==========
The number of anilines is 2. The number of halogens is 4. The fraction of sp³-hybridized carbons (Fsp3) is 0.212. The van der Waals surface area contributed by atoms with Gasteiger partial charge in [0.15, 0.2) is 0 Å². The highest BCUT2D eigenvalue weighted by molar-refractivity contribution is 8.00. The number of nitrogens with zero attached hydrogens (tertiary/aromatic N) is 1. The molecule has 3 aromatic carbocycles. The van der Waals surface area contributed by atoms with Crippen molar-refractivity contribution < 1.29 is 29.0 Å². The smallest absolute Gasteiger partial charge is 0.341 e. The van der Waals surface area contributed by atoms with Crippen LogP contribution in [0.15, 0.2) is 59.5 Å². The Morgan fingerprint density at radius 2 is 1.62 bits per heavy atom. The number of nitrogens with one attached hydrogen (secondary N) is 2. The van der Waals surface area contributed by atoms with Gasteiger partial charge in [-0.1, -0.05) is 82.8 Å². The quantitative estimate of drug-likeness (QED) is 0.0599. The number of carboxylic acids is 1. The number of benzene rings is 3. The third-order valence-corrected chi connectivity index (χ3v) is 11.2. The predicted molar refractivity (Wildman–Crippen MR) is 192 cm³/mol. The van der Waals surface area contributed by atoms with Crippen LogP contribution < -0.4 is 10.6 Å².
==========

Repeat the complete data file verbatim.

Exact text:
The number of anilines is 2. The number of halogens is 4. The fraction of sp³-hybridized carbons (Fsp3) is 0.212. The van der Waals surface area contributed by atoms with Gasteiger partial charge in [0.15, 0.2) is 0 Å². The highest BCUT2D eigenvalue weighted by molar-refractivity contribution is 8.00. The number of nitrogens with zero attached hydrogens (tertiary/aromatic N) is 1. The molecule has 3 aromatic carbocycles. The van der Waals surface area contributed by atoms with Crippen molar-refractivity contribution < 1.29 is 29.0 Å². The smallest absolute Gasteiger partial charge is 0.341 e. The van der Waals surface area contributed by atoms with Crippen LogP contribution in [0.15, 0.2) is 59.5 Å². The Morgan fingerprint density at radius 2 is 1.62 bits per heavy atom. The number of nitrogens with one attached hydrogen (secondary N) is 2. The van der Waals surface area contributed by atoms with Gasteiger partial charge in [-0.1, -0.05) is 82.8 Å². The quantitative estimate of drug-likeness (QED) is 0.0599. The number of carboxylic acids is 1. The number of benzene rings is 3. The third-order valence-corrected chi connectivity index (χ3v) is 11.2. The predicted molar refractivity (Wildman–Crippen MR) is 192 cm³/mol. The van der Waals surface area contributed by atoms with Crippen LogP contribution < -0.4 is 10.6 Å².